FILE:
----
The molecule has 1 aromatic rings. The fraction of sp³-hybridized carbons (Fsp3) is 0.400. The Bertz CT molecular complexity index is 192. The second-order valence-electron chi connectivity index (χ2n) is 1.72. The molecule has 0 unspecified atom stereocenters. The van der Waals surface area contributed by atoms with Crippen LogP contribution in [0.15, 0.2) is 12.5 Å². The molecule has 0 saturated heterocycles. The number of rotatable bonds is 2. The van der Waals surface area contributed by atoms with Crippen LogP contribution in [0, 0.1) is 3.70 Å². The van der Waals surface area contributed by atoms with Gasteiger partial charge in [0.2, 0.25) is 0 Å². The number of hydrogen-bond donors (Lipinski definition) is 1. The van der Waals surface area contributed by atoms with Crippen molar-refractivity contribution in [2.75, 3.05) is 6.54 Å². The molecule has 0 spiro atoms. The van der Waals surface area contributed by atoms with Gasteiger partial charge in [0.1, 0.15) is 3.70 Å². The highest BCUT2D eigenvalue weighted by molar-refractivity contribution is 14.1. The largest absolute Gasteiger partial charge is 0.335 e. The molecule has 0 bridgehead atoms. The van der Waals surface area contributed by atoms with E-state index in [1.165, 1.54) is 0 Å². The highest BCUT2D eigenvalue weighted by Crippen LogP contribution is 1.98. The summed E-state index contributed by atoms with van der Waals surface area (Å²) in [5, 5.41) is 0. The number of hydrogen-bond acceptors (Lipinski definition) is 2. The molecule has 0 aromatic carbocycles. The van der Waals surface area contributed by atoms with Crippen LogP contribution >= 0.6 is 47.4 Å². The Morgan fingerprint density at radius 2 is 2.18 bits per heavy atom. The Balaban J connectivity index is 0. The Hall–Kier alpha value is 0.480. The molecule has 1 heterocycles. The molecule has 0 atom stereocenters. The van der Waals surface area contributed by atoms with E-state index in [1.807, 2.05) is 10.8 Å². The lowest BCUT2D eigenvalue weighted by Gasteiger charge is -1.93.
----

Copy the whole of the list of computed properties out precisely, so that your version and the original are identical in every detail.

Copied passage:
The molecule has 1 aromatic rings. The fraction of sp³-hybridized carbons (Fsp3) is 0.400. The Bertz CT molecular complexity index is 192. The second-order valence-electron chi connectivity index (χ2n) is 1.72. The molecule has 0 unspecified atom stereocenters. The van der Waals surface area contributed by atoms with Crippen LogP contribution in [0.15, 0.2) is 12.5 Å². The molecule has 0 saturated heterocycles. The number of rotatable bonds is 2. The van der Waals surface area contributed by atoms with Crippen LogP contribution in [0, 0.1) is 3.70 Å². The van der Waals surface area contributed by atoms with Gasteiger partial charge in [0.2, 0.25) is 0 Å². The number of hydrogen-bond donors (Lipinski definition) is 1. The van der Waals surface area contributed by atoms with Crippen molar-refractivity contribution in [2.75, 3.05) is 6.54 Å². The molecule has 0 spiro atoms. The van der Waals surface area contributed by atoms with Gasteiger partial charge in [0.1, 0.15) is 3.70 Å². The highest BCUT2D eigenvalue weighted by molar-refractivity contribution is 14.1. The largest absolute Gasteiger partial charge is 0.335 e. The molecule has 0 bridgehead atoms. The van der Waals surface area contributed by atoms with E-state index in [1.165, 1.54) is 0 Å². The highest BCUT2D eigenvalue weighted by Crippen LogP contribution is 1.98. The summed E-state index contributed by atoms with van der Waals surface area (Å²) in [5, 5.41) is 0. The number of hydrogen-bond acceptors (Lipinski definition) is 2. The molecule has 0 aromatic carbocycles. The van der Waals surface area contributed by atoms with Crippen LogP contribution >= 0.6 is 47.4 Å². The Morgan fingerprint density at radius 2 is 2.18 bits per heavy atom. The Balaban J connectivity index is 0. The Hall–Kier alpha value is 0.480. The molecule has 1 heterocycles. The molecule has 0 atom stereocenters. The van der Waals surface area contributed by atoms with E-state index in [1.807, 2.05) is 10.8 Å². The lowest BCUT2D eigenvalue weighted by Gasteiger charge is -1.93.